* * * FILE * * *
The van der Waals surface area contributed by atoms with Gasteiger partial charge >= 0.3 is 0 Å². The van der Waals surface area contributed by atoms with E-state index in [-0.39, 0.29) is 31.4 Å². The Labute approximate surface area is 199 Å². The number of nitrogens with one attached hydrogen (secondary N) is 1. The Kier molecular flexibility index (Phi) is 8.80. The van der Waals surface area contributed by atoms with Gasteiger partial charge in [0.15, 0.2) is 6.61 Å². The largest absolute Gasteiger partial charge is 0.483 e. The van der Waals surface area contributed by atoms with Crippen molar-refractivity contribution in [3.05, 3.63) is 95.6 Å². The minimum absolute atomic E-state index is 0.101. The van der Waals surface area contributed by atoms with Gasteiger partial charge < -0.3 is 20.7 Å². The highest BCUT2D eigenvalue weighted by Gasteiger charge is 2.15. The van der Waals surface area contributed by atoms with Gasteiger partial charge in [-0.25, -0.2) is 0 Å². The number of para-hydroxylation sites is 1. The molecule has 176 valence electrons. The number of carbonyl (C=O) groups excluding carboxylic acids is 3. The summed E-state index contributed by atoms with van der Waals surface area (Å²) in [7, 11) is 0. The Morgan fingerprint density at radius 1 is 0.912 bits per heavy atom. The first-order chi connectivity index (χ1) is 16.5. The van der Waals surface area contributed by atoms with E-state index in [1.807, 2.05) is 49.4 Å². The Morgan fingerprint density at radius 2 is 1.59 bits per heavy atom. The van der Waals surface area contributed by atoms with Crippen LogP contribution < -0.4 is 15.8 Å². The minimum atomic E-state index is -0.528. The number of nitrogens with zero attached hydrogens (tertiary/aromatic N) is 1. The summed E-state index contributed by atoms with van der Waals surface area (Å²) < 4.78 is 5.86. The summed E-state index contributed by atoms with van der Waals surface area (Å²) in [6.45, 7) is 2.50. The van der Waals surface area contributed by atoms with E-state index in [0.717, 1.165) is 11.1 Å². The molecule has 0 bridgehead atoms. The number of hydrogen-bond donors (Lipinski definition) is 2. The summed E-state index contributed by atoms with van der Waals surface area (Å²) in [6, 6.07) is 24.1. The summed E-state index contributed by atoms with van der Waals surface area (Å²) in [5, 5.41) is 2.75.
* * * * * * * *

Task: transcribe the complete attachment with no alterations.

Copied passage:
The van der Waals surface area contributed by atoms with Gasteiger partial charge >= 0.3 is 0 Å². The van der Waals surface area contributed by atoms with E-state index in [-0.39, 0.29) is 31.4 Å². The Labute approximate surface area is 199 Å². The number of nitrogens with one attached hydrogen (secondary N) is 1. The Kier molecular flexibility index (Phi) is 8.80. The van der Waals surface area contributed by atoms with Gasteiger partial charge in [0.15, 0.2) is 6.61 Å². The largest absolute Gasteiger partial charge is 0.483 e. The van der Waals surface area contributed by atoms with Crippen molar-refractivity contribution in [3.05, 3.63) is 95.6 Å². The minimum absolute atomic E-state index is 0.101. The van der Waals surface area contributed by atoms with Gasteiger partial charge < -0.3 is 20.7 Å². The highest BCUT2D eigenvalue weighted by Gasteiger charge is 2.15. The van der Waals surface area contributed by atoms with Gasteiger partial charge in [-0.25, -0.2) is 0 Å². The number of para-hydroxylation sites is 1. The molecule has 176 valence electrons. The number of carbonyl (C=O) groups excluding carboxylic acids is 3. The summed E-state index contributed by atoms with van der Waals surface area (Å²) in [7, 11) is 0. The Morgan fingerprint density at radius 1 is 0.912 bits per heavy atom. The first-order chi connectivity index (χ1) is 16.5. The van der Waals surface area contributed by atoms with E-state index in [1.807, 2.05) is 49.4 Å². The Morgan fingerprint density at radius 2 is 1.59 bits per heavy atom. The van der Waals surface area contributed by atoms with Crippen LogP contribution < -0.4 is 15.8 Å². The minimum atomic E-state index is -0.528. The number of nitrogens with zero attached hydrogens (tertiary/aromatic N) is 1. The summed E-state index contributed by atoms with van der Waals surface area (Å²) < 4.78 is 5.86. The summed E-state index contributed by atoms with van der Waals surface area (Å²) in [6.45, 7) is 2.50. The van der Waals surface area contributed by atoms with E-state index in [0.717, 1.165) is 11.1 Å². The molecule has 0 bridgehead atoms. The number of hydrogen-bond donors (Lipinski definition) is 2. The summed E-state index contributed by atoms with van der Waals surface area (Å²) in [6, 6.07) is 24.1. The summed E-state index contributed by atoms with van der Waals surface area (Å²) in [5, 5.41) is 2.75.